It is interesting then to examine the issue from another angle. What does the risk from a branch failing have to be before we do need to do something about it. Studies have been done to look at what risk is acceptable in society and a figure of 1/10,000 of death or serious injury in one calendar year is accepted as the bench- mark. We know that this branch had a target and size of part ratio of 1/84. If the acceptable limit of risk is 1/10,000 then a branch would need to have a risk of failure of 1/119 to reach that threshold. A branch with a likelihood of failure greater than 1/500 would show very obvious signs of damage or decay.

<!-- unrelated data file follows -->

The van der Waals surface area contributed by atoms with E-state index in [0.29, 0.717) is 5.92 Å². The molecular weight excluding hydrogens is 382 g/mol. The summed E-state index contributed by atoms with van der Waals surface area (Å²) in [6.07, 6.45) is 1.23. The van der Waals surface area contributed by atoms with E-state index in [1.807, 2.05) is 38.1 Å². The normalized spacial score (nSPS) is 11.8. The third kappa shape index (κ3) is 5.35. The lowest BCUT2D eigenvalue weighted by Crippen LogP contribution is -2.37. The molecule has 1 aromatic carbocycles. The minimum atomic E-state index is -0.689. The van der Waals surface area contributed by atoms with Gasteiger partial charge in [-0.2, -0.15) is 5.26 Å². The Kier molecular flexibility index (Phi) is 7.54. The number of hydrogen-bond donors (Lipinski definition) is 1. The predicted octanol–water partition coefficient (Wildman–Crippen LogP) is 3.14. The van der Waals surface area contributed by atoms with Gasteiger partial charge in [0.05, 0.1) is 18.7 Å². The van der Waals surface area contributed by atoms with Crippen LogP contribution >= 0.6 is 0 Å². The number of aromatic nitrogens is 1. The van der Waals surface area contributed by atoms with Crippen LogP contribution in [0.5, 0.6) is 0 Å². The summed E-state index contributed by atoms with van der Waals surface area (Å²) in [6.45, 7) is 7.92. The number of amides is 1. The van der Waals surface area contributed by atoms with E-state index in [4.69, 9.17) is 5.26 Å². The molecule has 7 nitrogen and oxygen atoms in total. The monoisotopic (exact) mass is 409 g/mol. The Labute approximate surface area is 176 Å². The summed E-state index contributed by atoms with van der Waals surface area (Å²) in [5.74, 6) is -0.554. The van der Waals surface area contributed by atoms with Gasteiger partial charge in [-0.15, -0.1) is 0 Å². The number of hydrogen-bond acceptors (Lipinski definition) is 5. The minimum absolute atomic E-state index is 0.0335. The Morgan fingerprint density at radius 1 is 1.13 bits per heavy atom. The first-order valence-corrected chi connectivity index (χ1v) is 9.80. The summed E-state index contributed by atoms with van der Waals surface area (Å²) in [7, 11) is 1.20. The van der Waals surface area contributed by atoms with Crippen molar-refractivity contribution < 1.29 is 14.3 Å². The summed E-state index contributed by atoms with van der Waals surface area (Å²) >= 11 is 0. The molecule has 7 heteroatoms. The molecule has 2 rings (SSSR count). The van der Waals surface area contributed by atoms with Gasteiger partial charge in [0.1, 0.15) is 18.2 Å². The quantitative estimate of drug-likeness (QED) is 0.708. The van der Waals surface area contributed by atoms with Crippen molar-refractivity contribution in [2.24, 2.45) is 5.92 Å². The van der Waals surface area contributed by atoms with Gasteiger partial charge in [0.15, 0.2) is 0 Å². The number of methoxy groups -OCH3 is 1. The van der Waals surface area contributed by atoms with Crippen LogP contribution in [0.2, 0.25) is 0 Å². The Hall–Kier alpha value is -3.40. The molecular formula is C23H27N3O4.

This shows that the benefit of carrying out tree work on tree branches over the road is very low unless the branch is in obvious and very poor condition. In fact it is the case that tree work is being carried out in the name of tree safety that has no real relation to the risk and benefit involved. In other words time and money is being wasted cutting valuable trees for no good reason because poor and uninformed judgement is being used to determine just what constitutes a dangerous tree.


Ellison M. 2011. Quantified Tree Risk Assessment User Manual. QTRA. Cheshire.

Mattheck C. Breloer H. 2003. The Body Language of Trees. TSO. London